The author’s grandma working at a food factory in Williamsburg, Brooklyn, circa the 1950s. Image by Betty Yu, 2021.

Fragments of My Block / Politics of Our Displacement

There is no direct Chinese translation for “Stop Gentrification.” The closest translation is 反对贵族化, or fǎnduì guìzú huà, which literally means “oppose aristocracy.” The term that is more widely understood and resonates with the Chinese-speaking community in the US is 驱赶, or qūgǎn, which means “displacement” or “eviction.” The politics of displacement and dispossession are deeply rooted in the fabric of US capitalism, imperialism, colonization, and modern-day state-sanctioned gentrification. One community member made the analogy between the white and wealthy folks who have been gentrifying Manhattan’s Chinatown over the past number of decades and the “gentry” of Hong Kong’s British colonial rule in the 1840s, when the city’s sense of culture and language was stripped away.

Since I was teenager growing up in New York City in the 1990s, I’ve been obsessed with documenting my neighborhood of Sunset Park, Brooklyn, which is now New York City’s largest Chinatown. I’m not sure exactly why I had this obsession, but I did, and still do. As early as I can remember, I was snapping photos of the neighborhood with a 35mm film camera. I photographed my family, friends, the kids on the block, and everyday moments. Later, when I went to NYU to study film, I shot hours and hours of footage of my family members. I eventually made a short film about how my mother, a garment worker, and my sister became fierce leaders in the fight against the sweatshop system in the 1990s. Looking back, I was probably trying to capture, preserve, and freeze those moments in time when my sense of home and sanctuary was never in question.

The author’s father’s US Alien card, juxtaposed with the author as a baby with her mother and grandpa in New York City. Image by Betty Yu, “We Were Here” series, 2020.

In the late 1970s, working immigrant families like mine were able to afford a house and achieve that slice of the “American Pie.” My family was part of the first wave of Cantonese speaking Chinese families to move into Sunset Park back in the late 1970s. I felt privileged to have grown up in the 1980s and 1990s in a neighborhood where I had friends from all backgrounds, but mainly Puerto Rican, Dominican, Chinese, and Northern European.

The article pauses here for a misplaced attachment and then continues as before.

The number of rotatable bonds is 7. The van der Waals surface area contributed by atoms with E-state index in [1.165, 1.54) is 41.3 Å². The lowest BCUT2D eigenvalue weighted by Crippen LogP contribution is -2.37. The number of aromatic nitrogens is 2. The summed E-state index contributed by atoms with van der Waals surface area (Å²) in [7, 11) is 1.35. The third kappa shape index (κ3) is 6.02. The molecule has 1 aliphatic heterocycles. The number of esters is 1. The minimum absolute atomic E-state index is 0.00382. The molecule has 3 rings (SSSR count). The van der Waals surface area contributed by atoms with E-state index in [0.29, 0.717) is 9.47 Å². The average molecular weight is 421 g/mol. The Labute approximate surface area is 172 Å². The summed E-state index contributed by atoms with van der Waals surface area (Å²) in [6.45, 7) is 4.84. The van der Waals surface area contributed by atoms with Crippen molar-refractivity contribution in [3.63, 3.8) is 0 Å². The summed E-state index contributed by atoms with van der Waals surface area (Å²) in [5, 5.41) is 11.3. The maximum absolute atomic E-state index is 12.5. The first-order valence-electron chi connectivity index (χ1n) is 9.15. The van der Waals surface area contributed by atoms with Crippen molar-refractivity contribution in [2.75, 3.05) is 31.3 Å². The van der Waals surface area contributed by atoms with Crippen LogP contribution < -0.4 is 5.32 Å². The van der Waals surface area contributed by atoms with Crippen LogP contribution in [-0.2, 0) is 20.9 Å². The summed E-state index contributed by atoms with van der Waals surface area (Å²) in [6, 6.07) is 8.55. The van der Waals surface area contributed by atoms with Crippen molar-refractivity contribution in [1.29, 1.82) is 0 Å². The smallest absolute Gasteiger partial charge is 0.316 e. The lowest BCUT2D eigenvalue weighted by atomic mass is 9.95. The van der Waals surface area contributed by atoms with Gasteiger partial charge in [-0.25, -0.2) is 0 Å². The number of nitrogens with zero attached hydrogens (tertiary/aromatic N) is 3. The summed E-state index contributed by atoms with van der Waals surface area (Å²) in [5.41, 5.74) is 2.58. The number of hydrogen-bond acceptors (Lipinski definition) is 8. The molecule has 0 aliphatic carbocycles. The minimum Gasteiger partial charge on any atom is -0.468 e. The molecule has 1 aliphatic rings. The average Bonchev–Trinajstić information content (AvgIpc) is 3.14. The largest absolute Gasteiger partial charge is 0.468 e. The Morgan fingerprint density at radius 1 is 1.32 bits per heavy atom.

Since the 1950s, Latinx, and specifically Puerto Ricans, have been moving to Sunset Park. Today, the majority of immigrants (as opposed to Puerto Rican migrants) come from the Dominican Republic, Mexico, and other parts of Central America like Ecuador, Colombia, Peru, El Salvador, and Nicaragua. According to the 2010 census, almost half of the neighborhood is Latinx, and about forty percent is Chinese.

Betty Yu, hidden in plain sight (if you chose to look), 1999/2021. The author’s mother worked in these garment sweatshops, a few blocks from their house, in the 1990s.

Back in the late 1990s and early 2000s there were dozens of illegal garment factories operating out of warehouses and garages in the industrial parts of the neighborhood. Folks like my mother worked long hours for very low wages in these factories. However rents and the costs of living were still reasonable. Today, however, real estate developers aided by millions of dollars in government tax breaks threaten to displace thousands of working-class residents. Many parts of Sunset Park are still zoned for manufacturing, but developers have been trying to change zoning and land use laws so that developers can demolish existing low structures to build taller luxury housing, a real estate strategy known as “upzoning.”